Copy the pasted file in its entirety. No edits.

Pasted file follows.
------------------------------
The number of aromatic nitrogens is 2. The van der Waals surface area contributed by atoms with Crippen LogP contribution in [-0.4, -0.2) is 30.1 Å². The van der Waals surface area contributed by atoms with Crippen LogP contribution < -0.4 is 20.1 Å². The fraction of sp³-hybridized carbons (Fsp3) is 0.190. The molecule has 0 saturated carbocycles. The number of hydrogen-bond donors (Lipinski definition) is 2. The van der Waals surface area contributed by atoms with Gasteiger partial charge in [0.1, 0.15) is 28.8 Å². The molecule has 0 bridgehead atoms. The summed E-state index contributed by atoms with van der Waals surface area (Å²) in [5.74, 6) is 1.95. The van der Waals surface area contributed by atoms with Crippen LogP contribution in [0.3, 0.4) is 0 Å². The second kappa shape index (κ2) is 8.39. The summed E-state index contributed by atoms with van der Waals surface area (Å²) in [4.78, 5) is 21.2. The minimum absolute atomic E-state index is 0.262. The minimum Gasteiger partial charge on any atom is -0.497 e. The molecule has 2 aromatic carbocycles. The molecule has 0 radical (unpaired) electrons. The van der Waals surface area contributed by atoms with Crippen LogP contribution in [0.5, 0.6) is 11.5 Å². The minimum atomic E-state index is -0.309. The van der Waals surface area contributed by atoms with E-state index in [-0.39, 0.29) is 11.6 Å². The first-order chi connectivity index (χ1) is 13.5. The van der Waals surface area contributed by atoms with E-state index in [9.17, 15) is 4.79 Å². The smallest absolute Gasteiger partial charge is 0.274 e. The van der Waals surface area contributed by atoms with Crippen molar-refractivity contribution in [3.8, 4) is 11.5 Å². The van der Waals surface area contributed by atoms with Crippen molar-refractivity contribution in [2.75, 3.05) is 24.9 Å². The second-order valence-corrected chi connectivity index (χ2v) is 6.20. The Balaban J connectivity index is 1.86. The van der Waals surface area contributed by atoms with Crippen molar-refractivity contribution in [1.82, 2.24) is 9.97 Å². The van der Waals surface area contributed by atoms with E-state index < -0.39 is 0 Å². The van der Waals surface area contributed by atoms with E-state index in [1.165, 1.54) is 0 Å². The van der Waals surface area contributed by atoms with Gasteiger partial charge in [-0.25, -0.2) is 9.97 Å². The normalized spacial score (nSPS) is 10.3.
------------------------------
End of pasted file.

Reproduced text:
The number of aromatic nitrogens is 2. The van der Waals surface area contributed by atoms with Crippen LogP contribution in [-0.4, -0.2) is 30.1 Å². The van der Waals surface area contributed by atoms with Crippen LogP contribution < -0.4 is 20.1 Å². The fraction of sp³-hybridized carbons (Fsp3) is 0.190. The molecule has 0 saturated carbocycles. The number of hydrogen-bond donors (Lipinski definition) is 2. The van der Waals surface area contributed by atoms with Gasteiger partial charge in [0.1, 0.15) is 28.8 Å². The molecule has 0 bridgehead atoms. The summed E-state index contributed by atoms with van der Waals surface area (Å²) in [5.74, 6) is 1.95. The van der Waals surface area contributed by atoms with Crippen LogP contribution in [0.3, 0.4) is 0 Å². The second kappa shape index (κ2) is 8.39. The summed E-state index contributed by atoms with van der Waals surface area (Å²) in [4.78, 5) is 21.2. The minimum absolute atomic E-state index is 0.262. The minimum Gasteiger partial charge on any atom is -0.497 e. The molecule has 2 aromatic carbocycles. The molecule has 0 radical (unpaired) electrons. The van der Waals surface area contributed by atoms with Crippen LogP contribution in [0.5, 0.6) is 11.5 Å². The minimum atomic E-state index is -0.309. The van der Waals surface area contributed by atoms with E-state index in [-0.39, 0.29) is 11.6 Å². The first-order chi connectivity index (χ1) is 13.5. The van der Waals surface area contributed by atoms with E-state index in [9.17, 15) is 4.79 Å². The smallest absolute Gasteiger partial charge is 0.274 e. The van der Waals surface area contributed by atoms with Crippen molar-refractivity contribution in [3.8, 4) is 11.5 Å². The van der Waals surface area contributed by atoms with Crippen molar-refractivity contribution in [2.75, 3.05) is 24.9 Å². The second-order valence-corrected chi connectivity index (χ2v) is 6.20. The Balaban J connectivity index is 1.86. The van der Waals surface area contributed by atoms with Crippen molar-refractivity contribution in [1.82, 2.24) is 9.97 Å². The van der Waals surface area contributed by atoms with E-state index < -0.39 is 0 Å². The van der Waals surface area contributed by atoms with E-state index in [1.165, 1.54) is 0 Å². The van der Waals surface area contributed by atoms with Gasteiger partial charge in [-0.25, -0.2) is 9.97 Å². The normalized spacial score (nSPS) is 10.3.